A fishing Albarino for less than 10€ and a Chablis that is worth it
Bastille Day has just passed and this week’s column is therefore entirely devoted to the mother country, France. I use the expression “mother country” because without France and its dedication to the joys of the table, the world of wine would be completely different.
It’s fashionable to criticize French food and wine, but it’s usually done by people who haven’t bothered to pay attention. Almost all the grapes you’ve heard of originated in France, modern winemaking techniques largely began there, but it was also in France that the ‘Natural Wine‘ movement began (in the Loire and Beaujolais ).
The first real wine classification rules were created there in the 1930s and have since been copied by everyone. Many of the most expensive wines and styles of wine in the world are French, and yet France also produces an ocean of regional wines and easy-drinking varietals to match whatever is at the lower end of the market.
And yet consumers are still a little afraid of France, and it’s true that you will have to do a little learning to make the most of the French department in your local off-licence. An off-license with knowledgeable staff is probably the best place to start as it will take some practice to remember that Fleurie and Morgon are (high quality) Beaujolais Cru villages and Vacqueyras, Gigondas and Cairanne are Cru Côte-du-Villages of the Rhône near Châteauneuf-du-Pape using the same grape varieties.
My selections below have no particular theme other than the kind of French wines I drank in the last month. The Rhône is present, as is the Loire and of course Languedoc, the most economical wine region in France with as many small innovative producers as there are huge cooperatives. Laurent Miquel often appears here as they can manage to do it on a large scale and keep the quality high but also make fine wines at unbelievable prices like the Caza Viel Saint-Chinian currently in Dunnes for less than a dozen.
Also below is a Chablis I have never featured before from Mitchells. You might think €26 is expensive, it’s not. There really is no place that can rival Chablis for such pure and pristine expressions of Chardonnay. The world knows this and can therefore simply raise prices if the harvest is cut in half due to hail (as often happens). So try some of the wines below and explore the regions of France, I promise you it will be worth it. Long live France!
The entire Laurent Miquel range in Dunnes is reduced until the August bank holiday weekend with all wines under €9 and some under €8 like their perfumed creamy Pére et Fils Chardonnay-Viognier. LM was the first to grow Albariño in the region and the wine gets better every year – it’s peachy and fruity with a pleasant weight and texture and a tangy, salty citrus finish.
This cheerful rosé is from the fine Sancerroise house of Henri Bourgeois – if you can expand on that, the €26 Henri Bourgeois Sancerre rosé is also excellent and in another league. It is, however, great fun and perfect for sipping in the garden – packed with strawberry and gooseberry aromas, ripe red fruit flavors and a dry, elegant finish with some lingering strawberries and raspberries on the palate.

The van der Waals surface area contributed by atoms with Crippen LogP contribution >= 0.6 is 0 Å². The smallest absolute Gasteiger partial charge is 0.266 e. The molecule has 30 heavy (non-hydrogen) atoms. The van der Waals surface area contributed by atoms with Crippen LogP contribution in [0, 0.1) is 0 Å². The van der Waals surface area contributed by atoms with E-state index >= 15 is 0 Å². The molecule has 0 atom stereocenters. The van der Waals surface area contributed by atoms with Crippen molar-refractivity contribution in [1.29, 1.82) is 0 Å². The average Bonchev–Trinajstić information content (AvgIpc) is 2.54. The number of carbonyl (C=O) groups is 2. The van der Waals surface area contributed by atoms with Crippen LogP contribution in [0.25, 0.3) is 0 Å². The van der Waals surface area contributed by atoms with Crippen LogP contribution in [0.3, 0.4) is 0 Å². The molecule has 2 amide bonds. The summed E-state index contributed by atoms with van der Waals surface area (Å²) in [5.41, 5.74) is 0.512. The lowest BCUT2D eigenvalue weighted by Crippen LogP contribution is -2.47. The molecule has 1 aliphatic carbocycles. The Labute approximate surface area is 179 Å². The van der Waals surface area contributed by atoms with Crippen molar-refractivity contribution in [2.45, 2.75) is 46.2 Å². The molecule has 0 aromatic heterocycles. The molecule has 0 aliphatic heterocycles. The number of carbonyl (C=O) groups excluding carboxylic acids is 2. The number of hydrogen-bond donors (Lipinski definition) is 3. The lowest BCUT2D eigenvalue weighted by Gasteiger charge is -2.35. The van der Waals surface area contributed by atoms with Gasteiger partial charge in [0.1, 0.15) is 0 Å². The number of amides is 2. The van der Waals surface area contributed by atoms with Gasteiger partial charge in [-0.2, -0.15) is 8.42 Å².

It’s hard to go wrong with Picpoul de Pinet, despite the Languedoc heat, this varietal always tastes fresh and crisp while the floral and fruity elements make it a perfect match for a bowl of mussels or any light summer dish. . It’s fairly new to O”Briens and on special for the summer – aromas of peaches and lilies, supple pear on the palate and lemon-lime freshness on the finish.
Cairanne was promoted to Cru Côtes-du-Rhône-Villages status in 2016 and not before time. Boutinot saw the potential of the village early on and has managed to buy a lot of old vines in recent years. It’s beautifully drinkable with silky blackberries and ripe cherries with a smoky, spicy edge – elegant and textured, fruity and layered.
I haven’t featured a Chablis in a while and this is a special offer at Mitchells from €29. Chablis prices are likely to go up again, so it’s a bargain. Light straw color with green highlights, aromas of stones, lemon zest and ripe apple with a touch of almond, white fruits layered on the palate with creamy pears and a chalky lemony freshness on the finish. Elegance personified.
This producer is imported exclusively by Whelehan’s and I have already recommended their Pouilly Fuissé Vielles Vignes (€33) which is a little richer. With a south-facing plot, it is for sale (from €25) and at an excellent price for the quality. Aromas of hazelnut, peach and pear with herbs, layered and complex, with a pleasant richness of creamy apple and nice length and balance.
The venerable Mitchell & Son turn 135 this year and have once again teamed up with Midleton Distillery to release a new Spot whisky. The Limited Edition Gold Spot is 9 years old and aged first in Sherry and Port casks, then finished in Bordeaux and Port casks – the latter being a first in the Spot range.
Aromas of pears, apple drops and vanilla plus cedar and spice – fruity and toasty on the palate with lingering dried fruit and complex spice and fruit notes on the finish. It’s simply stunning and worth seeking out before it’s gone.